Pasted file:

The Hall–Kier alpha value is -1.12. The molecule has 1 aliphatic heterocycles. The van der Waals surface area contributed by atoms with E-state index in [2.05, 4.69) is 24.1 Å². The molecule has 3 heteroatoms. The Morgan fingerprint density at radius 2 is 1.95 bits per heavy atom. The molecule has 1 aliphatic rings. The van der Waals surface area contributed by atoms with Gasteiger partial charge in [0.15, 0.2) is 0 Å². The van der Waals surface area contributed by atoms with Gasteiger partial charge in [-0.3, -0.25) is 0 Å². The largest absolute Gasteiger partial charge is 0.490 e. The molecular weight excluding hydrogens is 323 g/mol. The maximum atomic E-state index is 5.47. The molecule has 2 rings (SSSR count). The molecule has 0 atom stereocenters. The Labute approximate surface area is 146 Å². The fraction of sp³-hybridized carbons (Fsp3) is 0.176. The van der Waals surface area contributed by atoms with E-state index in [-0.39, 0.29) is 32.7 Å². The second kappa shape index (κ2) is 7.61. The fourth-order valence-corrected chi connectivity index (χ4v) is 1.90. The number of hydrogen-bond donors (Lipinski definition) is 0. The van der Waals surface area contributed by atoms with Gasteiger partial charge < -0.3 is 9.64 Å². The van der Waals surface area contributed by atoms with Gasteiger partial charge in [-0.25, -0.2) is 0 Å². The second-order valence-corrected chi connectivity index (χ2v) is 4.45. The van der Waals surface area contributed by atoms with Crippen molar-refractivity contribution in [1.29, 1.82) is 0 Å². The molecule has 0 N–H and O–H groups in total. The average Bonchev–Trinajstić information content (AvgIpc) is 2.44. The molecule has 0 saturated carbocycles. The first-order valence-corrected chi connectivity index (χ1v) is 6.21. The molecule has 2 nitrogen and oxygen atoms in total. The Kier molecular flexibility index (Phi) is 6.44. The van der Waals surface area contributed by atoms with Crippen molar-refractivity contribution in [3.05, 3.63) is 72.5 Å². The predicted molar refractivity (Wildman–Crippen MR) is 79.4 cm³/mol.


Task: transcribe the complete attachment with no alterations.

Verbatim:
The Hall–Kier alpha value is -1.12. The molecule has 1 aliphatic heterocycles. The van der Waals surface area contributed by atoms with E-state index in [2.05, 4.69) is 24.1 Å². The molecule has 3 heteroatoms. The Morgan fingerprint density at radius 2 is 1.95 bits per heavy atom. The molecule has 1 aliphatic rings. The van der Waals surface area contributed by atoms with Gasteiger partial charge in [0.15, 0.2) is 0 Å². The van der Waals surface area contributed by atoms with Gasteiger partial charge in [-0.3, -0.25) is 0 Å². The largest absolute Gasteiger partial charge is 0.490 e. The molecular weight excluding hydrogens is 323 g/mol. The maximum atomic E-state index is 5.47. The molecule has 2 rings (SSSR count). The molecule has 0 atom stereocenters. The Labute approximate surface area is 146 Å². The fraction of sp³-hybridized carbons (Fsp3) is 0.176. The van der Waals surface area contributed by atoms with E-state index in [-0.39, 0.29) is 32.7 Å². The second kappa shape index (κ2) is 7.61. The fourth-order valence-corrected chi connectivity index (χ4v) is 1.90. The number of hydrogen-bond donors (Lipinski definition) is 0. The van der Waals surface area contributed by atoms with Gasteiger partial charge < -0.3 is 9.64 Å². The van der Waals surface area contributed by atoms with Gasteiger partial charge in [-0.25, -0.2) is 0 Å². The second-order valence-corrected chi connectivity index (χ2v) is 4.45. The van der Waals surface area contributed by atoms with Crippen molar-refractivity contribution in [1.29, 1.82) is 0 Å². The molecule has 0 N–H and O–H groups in total. The average Bonchev–Trinajstić information content (AvgIpc) is 2.44. The molecule has 0 saturated carbocycles. The first-order valence-corrected chi connectivity index (χ1v) is 6.21. The molecule has 2 nitrogen and oxygen atoms in total. The Kier molecular flexibility index (Phi) is 6.44. The van der Waals surface area contributed by atoms with Crippen molar-refractivity contribution in [3.05, 3.63) is 72.5 Å². The predicted molar refractivity (Wildman–Crippen MR) is 79.4 cm³/mol.